This evening I was confronted with a perfect example of what is wrong with real time news. The guilty party was Twitter, frequently touted as a wonderful source of the latest information. The problem is that people are in such a rush to pass on this information, they don't apply any form of critical review.
In this case the news was a story that a woman had been awarded huge damages for her plagiarism case against the Terminator and Matrix franchises. Naturally there was a link: http://www.dannyjohn-jules.com/news.aspx?newsID=10.
One of the scifi news sites picked it up and posted it to Twitter. I'm not going to name them because that's really not the point of this post. Besides they were hardly the only one who got caught out by this.
Twitter being Twitter, this link was rapidly retweeted. I saw one of the retweets and read the original article. Something just ring true about this. How could I possibly not have heard anything about this previously. I'm kind of obsessive about my science fiction. And why hadn't the mainstream media or even websites picked up on a court case of this scale?
So I did what any self respecting geek would do. I Googled it. And look what I found: http://www.snopes.com/politics/business/matrix.asp. It took me a couple of minutes to dig this up and confirm my suspicions. But of course by doing this I was stepping out of the real time news stream. Don't waste time attempting to understand the information you've been given, just pass it on.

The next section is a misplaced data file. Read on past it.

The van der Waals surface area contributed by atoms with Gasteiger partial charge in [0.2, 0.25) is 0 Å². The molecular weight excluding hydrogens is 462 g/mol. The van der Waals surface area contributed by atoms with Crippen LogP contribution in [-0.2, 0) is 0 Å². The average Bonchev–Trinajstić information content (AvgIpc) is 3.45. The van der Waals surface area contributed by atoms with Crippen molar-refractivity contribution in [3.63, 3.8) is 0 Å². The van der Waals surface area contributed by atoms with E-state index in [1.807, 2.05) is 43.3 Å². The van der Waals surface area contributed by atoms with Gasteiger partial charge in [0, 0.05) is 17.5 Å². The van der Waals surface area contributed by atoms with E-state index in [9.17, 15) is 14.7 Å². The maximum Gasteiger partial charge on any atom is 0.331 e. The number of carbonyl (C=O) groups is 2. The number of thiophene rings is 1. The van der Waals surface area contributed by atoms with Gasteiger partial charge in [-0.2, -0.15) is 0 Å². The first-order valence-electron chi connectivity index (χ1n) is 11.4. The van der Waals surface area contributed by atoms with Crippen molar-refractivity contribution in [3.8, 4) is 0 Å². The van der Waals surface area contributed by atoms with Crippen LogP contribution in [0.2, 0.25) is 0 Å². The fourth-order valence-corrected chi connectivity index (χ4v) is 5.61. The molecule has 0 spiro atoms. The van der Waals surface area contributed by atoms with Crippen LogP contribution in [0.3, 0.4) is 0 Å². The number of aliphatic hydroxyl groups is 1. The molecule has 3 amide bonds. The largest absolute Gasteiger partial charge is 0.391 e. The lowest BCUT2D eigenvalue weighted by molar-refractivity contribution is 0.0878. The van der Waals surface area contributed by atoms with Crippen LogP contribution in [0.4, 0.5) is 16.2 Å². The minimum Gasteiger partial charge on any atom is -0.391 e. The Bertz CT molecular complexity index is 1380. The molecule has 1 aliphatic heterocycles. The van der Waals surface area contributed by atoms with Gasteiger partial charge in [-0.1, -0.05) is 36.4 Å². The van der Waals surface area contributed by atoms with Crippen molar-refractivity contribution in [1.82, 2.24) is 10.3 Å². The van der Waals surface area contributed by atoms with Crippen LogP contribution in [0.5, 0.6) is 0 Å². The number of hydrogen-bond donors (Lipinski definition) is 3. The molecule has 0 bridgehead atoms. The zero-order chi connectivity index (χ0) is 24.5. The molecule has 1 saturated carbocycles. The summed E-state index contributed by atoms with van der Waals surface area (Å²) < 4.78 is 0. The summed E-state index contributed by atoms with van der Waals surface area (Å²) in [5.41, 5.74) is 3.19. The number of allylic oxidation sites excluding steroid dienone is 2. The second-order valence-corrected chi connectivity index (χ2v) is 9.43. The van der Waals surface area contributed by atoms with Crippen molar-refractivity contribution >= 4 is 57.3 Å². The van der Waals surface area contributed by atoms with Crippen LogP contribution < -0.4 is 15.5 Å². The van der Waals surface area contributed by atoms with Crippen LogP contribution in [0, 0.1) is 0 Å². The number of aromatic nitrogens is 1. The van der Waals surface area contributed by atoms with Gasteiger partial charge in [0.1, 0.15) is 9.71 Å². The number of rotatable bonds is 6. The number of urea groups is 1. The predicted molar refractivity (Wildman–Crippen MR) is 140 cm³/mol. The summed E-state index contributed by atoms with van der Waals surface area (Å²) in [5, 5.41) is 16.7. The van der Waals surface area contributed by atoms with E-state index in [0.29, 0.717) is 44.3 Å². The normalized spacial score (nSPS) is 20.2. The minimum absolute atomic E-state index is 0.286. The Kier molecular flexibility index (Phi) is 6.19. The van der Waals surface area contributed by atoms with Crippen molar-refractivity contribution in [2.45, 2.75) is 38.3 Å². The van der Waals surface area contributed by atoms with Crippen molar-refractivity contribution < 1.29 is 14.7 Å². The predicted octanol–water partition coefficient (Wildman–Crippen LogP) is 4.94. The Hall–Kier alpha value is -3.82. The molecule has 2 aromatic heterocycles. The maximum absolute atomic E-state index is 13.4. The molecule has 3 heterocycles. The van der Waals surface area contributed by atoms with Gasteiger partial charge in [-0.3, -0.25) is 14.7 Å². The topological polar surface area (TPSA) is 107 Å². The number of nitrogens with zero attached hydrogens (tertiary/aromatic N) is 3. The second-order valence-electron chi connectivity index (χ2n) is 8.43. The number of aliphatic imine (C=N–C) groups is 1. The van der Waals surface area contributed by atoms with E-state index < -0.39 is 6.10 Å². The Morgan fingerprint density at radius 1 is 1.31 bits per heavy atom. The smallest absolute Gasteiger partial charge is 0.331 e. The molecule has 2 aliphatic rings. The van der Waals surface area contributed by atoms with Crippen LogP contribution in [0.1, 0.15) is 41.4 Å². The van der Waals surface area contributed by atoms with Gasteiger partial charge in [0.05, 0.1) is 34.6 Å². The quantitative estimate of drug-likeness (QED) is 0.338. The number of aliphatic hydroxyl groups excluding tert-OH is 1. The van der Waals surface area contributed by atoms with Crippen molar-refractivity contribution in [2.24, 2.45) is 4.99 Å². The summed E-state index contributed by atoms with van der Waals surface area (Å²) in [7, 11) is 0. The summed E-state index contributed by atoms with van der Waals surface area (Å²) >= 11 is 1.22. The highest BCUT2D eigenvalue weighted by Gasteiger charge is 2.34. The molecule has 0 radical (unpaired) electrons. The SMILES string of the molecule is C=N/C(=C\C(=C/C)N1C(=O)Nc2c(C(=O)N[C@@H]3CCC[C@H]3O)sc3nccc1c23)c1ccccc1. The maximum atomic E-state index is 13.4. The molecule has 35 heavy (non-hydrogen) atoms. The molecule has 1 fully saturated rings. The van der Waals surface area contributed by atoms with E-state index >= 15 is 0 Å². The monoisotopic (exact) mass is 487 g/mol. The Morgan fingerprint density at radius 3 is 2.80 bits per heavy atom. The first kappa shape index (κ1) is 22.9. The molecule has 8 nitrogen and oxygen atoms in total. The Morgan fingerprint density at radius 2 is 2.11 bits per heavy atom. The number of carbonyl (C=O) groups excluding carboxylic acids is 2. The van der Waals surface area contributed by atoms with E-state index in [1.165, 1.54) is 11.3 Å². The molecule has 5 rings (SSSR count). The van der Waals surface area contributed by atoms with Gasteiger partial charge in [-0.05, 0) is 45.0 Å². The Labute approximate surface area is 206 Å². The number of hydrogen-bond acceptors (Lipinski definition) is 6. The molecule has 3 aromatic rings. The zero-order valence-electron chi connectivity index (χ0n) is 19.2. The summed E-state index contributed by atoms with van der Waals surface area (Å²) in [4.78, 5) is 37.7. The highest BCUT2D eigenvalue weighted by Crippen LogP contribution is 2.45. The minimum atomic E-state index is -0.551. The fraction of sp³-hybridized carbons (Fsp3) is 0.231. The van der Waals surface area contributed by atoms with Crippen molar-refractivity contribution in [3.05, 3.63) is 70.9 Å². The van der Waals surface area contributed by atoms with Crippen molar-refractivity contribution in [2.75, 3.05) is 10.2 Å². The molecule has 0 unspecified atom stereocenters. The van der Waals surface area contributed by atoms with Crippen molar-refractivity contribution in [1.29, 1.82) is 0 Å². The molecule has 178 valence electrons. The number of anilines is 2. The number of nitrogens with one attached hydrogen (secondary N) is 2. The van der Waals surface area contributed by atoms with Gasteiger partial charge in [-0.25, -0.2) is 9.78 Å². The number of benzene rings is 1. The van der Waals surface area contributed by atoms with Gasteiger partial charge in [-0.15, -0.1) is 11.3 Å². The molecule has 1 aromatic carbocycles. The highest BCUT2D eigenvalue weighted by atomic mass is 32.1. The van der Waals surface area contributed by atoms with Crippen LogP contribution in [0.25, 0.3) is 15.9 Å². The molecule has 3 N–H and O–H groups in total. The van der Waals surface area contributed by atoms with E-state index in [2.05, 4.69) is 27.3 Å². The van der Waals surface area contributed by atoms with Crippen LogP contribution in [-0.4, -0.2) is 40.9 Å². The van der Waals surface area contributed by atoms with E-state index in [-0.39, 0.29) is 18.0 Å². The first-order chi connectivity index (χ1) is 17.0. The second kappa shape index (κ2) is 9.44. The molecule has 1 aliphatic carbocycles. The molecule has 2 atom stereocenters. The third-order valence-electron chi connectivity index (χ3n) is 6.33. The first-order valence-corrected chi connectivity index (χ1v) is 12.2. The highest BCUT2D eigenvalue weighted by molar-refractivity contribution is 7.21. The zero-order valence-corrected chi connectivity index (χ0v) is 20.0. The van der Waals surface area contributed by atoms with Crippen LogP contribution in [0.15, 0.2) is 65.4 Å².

Having identified the problem, I then made some efforts to correct it. First I posted a suggestion that this story might not be real to the same hashtags that I had seen it on in the first place. That didn't work. Within 5 minutes someone else had retweeted the story again to the same hashtag. Are people so busy passing information on that they're not actually reading the places they're sending the information to?
So then I tried to contact the retweeter. That didn't work. They didn't respond and seven minutes later someone else retweeted it again. I sent a further tweet to the originator in the hopes they would eventually correct their error, but who knows how far this story will have spread before that happens, if it does.
Maybe the people who are championing Twitter as the future of news, might want to take a serious look at why real time is not automatically a good thing. Lists won't stop this sort of thing, they'll just make the bad information spread faster. You need to step away from the instant gratification, now... now... now... mindset. You need to step back and take time to digest the information you're being given.
I'll take good information in an hour over bad information right now. And that's why I don't use Twitter to get my news.